Roughriders named Canadian Press team of the year
The Saskatchewan Roughriders had quite a ride in 2007.
It began with a tumultuous off-season as general manager Eric Tillman was forced to shave $600,000 in payroll to reach the $4.05-million salary cap while hiring a rookie head coach, Kent Austin.
But the new-look Riders quickly emerged as the CFL's feel-good story, finishing second in the West Division to secure their first home playoff game since 1988 en route to capturing just their third Grey Cup title and first since '89.
On Friday, the Roughriders capped their storybook season by being voted the Canadian Press team of the year. They finished first in a poll of sports editors and broadcasters across the country.
"It was a remarkable year in many regards," Tillman said. "It was special for our players, our coaches and last but certainly not least for our fans, a fan base that is without parallel."
The Roughriders captured 40 first-place votes for 173 total points to finish ahead of the gold medal-winning men's junior hockey team, which earned 25 first-place votes and 143 points. The NHL's Ottawa Senators were third with 12 first-place votes and 71 points.
"The Roughriders not only won their first CFL Grey Cup in 16 years, they rekindled interest in the sport in Western Canada," said David Ritchie, sports editor for the Fredericton Daily Gleaner.
"No team reflects more what the CFL is all about than the Riders."
Earlier this week, NHL star Sidney Crosby and women's hockey team captain Hayley Wickenheiser were named The Canadian Press male and female athletes of the year.
Salary cap issues forced Tillman to revamp the Riders' lineup following the '06 season, releasing or trading such veterans as running back Dominique Dorsey, quarterback Rocky Butler, defensive lineman Nate Davis and offensive linemen Rob Lazeo, Fred Childress and Andrew Greene. He also had to watch defensive backs Omarr Morgan and Davin Bush leave for more lucrative free-agent deals.
Tillman did replenish his talent base, though, landing offensive linemen Mike Abou-Mechrek, Jermese Jones and Wayne Smith, kicker Jamie Boreham, running back Wes Cates, wide receiver D.J. Flick and defensive backs Tad Kornegay and Airabin Justin either via trade or free agency.
But Tillman said it was Austin who set the tone for the Riders' amazing 2007 season during his speech to players the first night of training camp.
"This was a franchise that had improved significantly from where it was during the previous seven years but had levelled off," Tillman said.
"Kent said, 'We don't play the game to be competitive, we don't play the game to be pretty good, we play the game to be champions. That's what our goal is this year, that's what it will be next year and every year we're together.'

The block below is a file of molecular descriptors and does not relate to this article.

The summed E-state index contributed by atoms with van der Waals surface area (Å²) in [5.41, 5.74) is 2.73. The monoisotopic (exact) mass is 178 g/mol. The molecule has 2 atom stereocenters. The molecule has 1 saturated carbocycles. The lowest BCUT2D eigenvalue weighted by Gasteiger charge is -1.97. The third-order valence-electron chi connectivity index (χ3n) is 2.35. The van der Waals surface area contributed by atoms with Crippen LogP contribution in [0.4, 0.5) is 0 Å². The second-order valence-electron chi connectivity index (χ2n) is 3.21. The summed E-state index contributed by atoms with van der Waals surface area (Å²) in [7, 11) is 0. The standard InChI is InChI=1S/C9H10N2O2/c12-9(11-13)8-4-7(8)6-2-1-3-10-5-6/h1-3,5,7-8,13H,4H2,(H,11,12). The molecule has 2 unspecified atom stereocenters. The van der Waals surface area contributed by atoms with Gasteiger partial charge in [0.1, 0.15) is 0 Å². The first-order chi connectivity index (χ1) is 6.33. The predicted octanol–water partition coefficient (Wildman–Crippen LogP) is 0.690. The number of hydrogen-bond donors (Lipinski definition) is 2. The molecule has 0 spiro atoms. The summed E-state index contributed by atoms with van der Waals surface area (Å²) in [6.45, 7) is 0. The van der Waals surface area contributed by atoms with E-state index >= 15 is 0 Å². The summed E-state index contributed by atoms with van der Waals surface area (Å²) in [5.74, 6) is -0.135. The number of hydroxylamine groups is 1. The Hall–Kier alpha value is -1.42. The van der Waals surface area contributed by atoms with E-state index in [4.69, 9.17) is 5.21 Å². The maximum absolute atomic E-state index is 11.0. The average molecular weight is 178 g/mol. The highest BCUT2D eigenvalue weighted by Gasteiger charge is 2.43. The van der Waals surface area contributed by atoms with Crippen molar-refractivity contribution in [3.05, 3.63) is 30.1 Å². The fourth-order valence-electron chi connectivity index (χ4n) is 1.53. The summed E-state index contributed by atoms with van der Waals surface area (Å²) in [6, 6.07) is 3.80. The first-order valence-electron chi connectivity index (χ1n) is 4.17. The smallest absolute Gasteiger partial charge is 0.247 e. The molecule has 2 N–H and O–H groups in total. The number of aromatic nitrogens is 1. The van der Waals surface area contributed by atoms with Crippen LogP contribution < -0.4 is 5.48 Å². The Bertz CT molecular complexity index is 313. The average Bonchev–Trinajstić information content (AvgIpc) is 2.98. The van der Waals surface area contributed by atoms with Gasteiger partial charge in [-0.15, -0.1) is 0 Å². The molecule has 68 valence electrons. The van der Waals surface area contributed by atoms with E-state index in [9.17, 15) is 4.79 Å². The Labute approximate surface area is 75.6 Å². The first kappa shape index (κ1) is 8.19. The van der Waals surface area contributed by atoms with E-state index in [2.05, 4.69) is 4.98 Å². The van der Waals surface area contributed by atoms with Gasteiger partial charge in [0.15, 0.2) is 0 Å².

"In talking to the veteran players the next day, during various courses of the season and even after the Grey Cup, many of them talk about that being a defining moment because they had never been challenged to that level."
The Roughriders had shown definite signs of being a CFL contender. Despite posting a 9-9 record three straight years, Saskatchewan reached the West Division final twice, losing both times.
Just like past years when the Riders started slowly, they did so in 2007, going 2-2 after their first four games. But then the club got on a nice roll, winning five straight and posting a 12-6 record to finish second in the West Division standings. What made that accomplishment noteworthy was it came despite Saskatchewan leading the CFL in man-games lost due to injury.
Defensive tackle Terrell Jurineack played just one game due to a knee injury while linebacker T.J. Stancill missed half of the season with a knee ailment, too. Offensively, the Riders lost receivers Michael Washington (patella tendon) and Matt Dominguez (knee), fullback Chris Szarka (severed fingers in table saw accident) and Cates (leg fracture) to injury.
Both Cates and Szarka returned late in the year and played hurt, as did Flick, who suffered a hip pointer late in the season and was at about 60 per cent capacity in the playoffs.
"Candidly, I think that was the biggest accomplishment," Tillman said of the Riders being able to overcome the injury bug. "It wasn't a list of injuries, it was a scroll."
Quarterback Kerry Joseph certainly did his part, too.
Joseph took a $135,000 pay cut in the off-season, but gave the Riders bang for their buck with a salary of about$230,000.
After finishing third overall in passing (4,002 yards) and leading all quarterbacks in rushing (737 yards and 13 TDs), Joseph was named the CFL's outstanding player. He became the first Saskatchewan quarterback to win the award since Ron Lancaster in 1976.
"A remarkable season for a totally unselfish human being," Tillman said of his quarterback. "He was without a doubt the catalyst of our success.
"Give tremendous credit to Kerry for his work ethic and character and give major kudos to Kent for helping Kerry reach his fullest potential."